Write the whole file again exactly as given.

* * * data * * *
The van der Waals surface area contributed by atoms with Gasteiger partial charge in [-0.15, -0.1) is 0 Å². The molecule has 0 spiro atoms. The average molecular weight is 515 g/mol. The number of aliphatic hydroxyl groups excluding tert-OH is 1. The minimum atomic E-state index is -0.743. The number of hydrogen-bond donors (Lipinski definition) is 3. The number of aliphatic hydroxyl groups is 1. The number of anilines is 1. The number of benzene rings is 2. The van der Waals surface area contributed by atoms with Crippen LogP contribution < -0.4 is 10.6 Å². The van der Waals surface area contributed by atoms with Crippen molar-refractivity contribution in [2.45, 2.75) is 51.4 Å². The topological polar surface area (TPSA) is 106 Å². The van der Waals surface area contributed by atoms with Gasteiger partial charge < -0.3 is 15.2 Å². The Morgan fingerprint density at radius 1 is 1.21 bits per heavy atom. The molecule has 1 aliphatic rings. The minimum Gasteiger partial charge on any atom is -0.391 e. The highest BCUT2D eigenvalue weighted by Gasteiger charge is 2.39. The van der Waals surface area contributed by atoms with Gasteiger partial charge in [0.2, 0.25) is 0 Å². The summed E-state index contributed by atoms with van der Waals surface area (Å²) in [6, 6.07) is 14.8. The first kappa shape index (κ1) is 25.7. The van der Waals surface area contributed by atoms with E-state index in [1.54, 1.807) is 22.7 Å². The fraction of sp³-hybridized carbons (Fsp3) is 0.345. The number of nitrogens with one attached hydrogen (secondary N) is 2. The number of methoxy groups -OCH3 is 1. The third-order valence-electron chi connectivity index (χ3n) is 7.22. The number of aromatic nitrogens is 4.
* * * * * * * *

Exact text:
The van der Waals surface area contributed by atoms with Gasteiger partial charge in [-0.15, -0.1) is 0 Å². The molecule has 0 spiro atoms. The average molecular weight is 515 g/mol. The number of aliphatic hydroxyl groups excluding tert-OH is 1. The minimum atomic E-state index is -0.743. The number of hydrogen-bond donors (Lipinski definition) is 3. The number of aliphatic hydroxyl groups is 1. The number of anilines is 1. The number of benzene rings is 2. The van der Waals surface area contributed by atoms with Crippen LogP contribution < -0.4 is 10.6 Å². The van der Waals surface area contributed by atoms with Crippen molar-refractivity contribution in [2.45, 2.75) is 51.4 Å². The topological polar surface area (TPSA) is 106 Å². The van der Waals surface area contributed by atoms with Gasteiger partial charge < -0.3 is 15.2 Å². The Morgan fingerprint density at radius 1 is 1.21 bits per heavy atom. The molecule has 1 aliphatic rings. The minimum Gasteiger partial charge on any atom is -0.391 e. The highest BCUT2D eigenvalue weighted by Gasteiger charge is 2.39. The van der Waals surface area contributed by atoms with Gasteiger partial charge in [0.2, 0.25) is 0 Å². The summed E-state index contributed by atoms with van der Waals surface area (Å²) in [6, 6.07) is 14.8. The first kappa shape index (κ1) is 25.7. The van der Waals surface area contributed by atoms with E-state index in [1.54, 1.807) is 22.7 Å². The fraction of sp³-hybridized carbons (Fsp3) is 0.345. The number of nitrogens with one attached hydrogen (secondary N) is 2. The number of methoxy groups -OCH3 is 1. The third-order valence-electron chi connectivity index (χ3n) is 7.22. The number of aromatic nitrogens is 4.